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      article: Lü Dongbin  |  date: 2017-05-15 11:27:17  |  Find articles by this author

     


     

    Lu Dongbin

    Section of Zhang Lu's painting of Lü Dongbin, early 16th century.

    Lü Dongbin[1] was born in China about 796 CE. He was an important Daoist scholar, teacher, and author of religious texts; and he is the most famous of the Eight Daoist Immortals.

    Certain legends surround the actual man. He is said to have been a heavy drinker and a womanizer, who by using his mastery of yin/yang and the five elemental energies (wu xing) was able to seduce many beautiful women. Eventually Lü Dongbin did obtain a higher level of being and became enlightened. For over a thousand years he has been worshipped as a Daoist deity.

    He is depicted in art as being dressed as a scholar and often mounted on a tiger, the symbol of divine energy and power. He carried with him a white horse-hair whisk that bestowed upon him the power to fly through the skies and walk the clouds. (Other sources say to brush away ignorance.) http://jadeturtlerecords.blogspot.com

    Lu Dongbin

    Modern 19” Bronze statute of Lü Dongbin. Source: Aliexpress.com

     

    Lü Dongbin is also famous for his magical charms (yellow paper with sacred writings) that could ward off ghosts and demons. In the legends Lü used a double-edged sword called "The Demon Slayer" to capture, tame, or dispel all evil spirits. It also gave him the ability to hide in the heavens and render him invisible to evil spirits.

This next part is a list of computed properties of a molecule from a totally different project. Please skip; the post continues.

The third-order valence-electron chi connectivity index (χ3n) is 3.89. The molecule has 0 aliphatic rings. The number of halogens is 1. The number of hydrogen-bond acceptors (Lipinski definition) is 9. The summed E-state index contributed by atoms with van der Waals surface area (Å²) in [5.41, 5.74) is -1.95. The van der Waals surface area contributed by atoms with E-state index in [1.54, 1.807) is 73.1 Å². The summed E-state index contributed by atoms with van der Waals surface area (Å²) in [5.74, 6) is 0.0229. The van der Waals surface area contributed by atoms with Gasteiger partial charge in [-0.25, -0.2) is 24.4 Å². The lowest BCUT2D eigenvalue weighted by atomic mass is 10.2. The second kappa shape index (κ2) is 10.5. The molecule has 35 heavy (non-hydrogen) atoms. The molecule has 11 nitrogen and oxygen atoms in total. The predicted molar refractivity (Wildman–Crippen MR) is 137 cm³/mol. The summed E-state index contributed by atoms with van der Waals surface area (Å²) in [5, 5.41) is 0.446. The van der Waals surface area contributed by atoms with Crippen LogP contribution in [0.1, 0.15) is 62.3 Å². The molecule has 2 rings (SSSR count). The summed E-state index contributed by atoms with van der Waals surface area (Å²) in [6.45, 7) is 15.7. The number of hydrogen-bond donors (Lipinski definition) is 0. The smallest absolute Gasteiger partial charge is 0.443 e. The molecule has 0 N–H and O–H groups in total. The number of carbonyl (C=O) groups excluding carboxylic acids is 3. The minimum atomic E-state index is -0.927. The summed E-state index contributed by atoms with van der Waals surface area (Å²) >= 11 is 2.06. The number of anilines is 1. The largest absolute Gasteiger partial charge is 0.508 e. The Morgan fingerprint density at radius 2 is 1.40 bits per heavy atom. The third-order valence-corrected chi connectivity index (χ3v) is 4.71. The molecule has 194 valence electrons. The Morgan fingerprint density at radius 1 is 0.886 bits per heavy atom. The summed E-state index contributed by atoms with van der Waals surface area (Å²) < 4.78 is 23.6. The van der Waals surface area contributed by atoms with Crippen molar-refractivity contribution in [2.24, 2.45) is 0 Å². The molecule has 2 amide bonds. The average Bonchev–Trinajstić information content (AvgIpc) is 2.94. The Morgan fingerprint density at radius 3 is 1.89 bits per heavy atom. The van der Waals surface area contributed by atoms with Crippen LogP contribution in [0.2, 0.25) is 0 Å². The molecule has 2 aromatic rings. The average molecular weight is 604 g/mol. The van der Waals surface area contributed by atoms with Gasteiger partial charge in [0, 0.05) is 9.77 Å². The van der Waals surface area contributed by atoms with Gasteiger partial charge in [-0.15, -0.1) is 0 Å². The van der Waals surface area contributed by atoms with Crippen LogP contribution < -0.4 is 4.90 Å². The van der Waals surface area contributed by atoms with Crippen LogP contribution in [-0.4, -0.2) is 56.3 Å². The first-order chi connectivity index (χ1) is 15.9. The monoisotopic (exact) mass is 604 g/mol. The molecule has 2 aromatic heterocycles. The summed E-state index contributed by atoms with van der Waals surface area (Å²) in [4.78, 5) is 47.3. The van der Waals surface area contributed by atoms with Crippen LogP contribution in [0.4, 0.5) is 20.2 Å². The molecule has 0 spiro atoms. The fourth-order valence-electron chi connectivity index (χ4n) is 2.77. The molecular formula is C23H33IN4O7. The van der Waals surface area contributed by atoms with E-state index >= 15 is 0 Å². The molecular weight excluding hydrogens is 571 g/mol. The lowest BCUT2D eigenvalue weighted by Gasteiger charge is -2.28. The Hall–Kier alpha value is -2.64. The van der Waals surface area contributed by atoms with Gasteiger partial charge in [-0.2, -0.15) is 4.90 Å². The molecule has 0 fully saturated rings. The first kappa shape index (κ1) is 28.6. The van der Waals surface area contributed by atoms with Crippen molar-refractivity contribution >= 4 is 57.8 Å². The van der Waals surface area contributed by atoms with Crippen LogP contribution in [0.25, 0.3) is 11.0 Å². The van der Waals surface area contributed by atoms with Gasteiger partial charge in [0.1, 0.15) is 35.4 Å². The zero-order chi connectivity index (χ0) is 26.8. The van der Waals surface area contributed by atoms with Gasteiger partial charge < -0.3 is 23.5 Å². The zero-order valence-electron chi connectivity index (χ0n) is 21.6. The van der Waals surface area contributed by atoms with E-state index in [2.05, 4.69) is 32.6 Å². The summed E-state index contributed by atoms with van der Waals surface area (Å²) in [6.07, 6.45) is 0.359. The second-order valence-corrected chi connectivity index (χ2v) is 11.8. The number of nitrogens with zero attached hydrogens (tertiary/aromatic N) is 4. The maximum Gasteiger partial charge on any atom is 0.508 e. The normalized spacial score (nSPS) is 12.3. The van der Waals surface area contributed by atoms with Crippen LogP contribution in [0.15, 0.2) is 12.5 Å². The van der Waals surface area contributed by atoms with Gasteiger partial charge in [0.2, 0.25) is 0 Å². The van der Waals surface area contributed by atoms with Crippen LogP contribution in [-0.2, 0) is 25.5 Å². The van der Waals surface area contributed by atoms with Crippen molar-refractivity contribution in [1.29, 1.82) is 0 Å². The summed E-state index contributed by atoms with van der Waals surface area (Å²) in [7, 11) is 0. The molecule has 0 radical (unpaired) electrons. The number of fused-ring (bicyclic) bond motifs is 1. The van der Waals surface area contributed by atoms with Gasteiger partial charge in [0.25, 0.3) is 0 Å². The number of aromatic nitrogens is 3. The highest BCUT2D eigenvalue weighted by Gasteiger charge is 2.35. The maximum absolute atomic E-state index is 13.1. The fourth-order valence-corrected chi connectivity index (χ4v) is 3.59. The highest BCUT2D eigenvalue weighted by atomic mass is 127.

In Daoist traditions Lü Dongbin is thought to be mysterious, magical, and divine. His positive emotions embody courage, bravery, impartiality, and righteousness while he suppresses the negative feelings of sorrow despondency and misery. [All above text taken from http://www.northernshaolinacademy.com]

    For Further Information:

    Hirsh Diamant. About Qi, Lü Dongbin, Immortality, and Self-Cultivation.

    New World Encyclopedia.

    Northern Shaolin Academy, Audubon, PA. Meditation – Eight Immortals.

    Endnotes:

    [1] ^ The name in pinyin is Lü Dòngbīn; in Traditional Chinese 呂洞賓; in Simplified Chinese 吕洞宾; in Wade-Giles Lu Tung-Pin. He was born Lu Yan (Lu is the family name and means a vibrating string sounding a musical note).  Yan, the given name, may mean "cliff" or "rock." As an adult he was given the courtesy name Dongbin, (meaning "the guest of the cavern") In Daoist literature he is sometimes called "Ancestor Lü."

     

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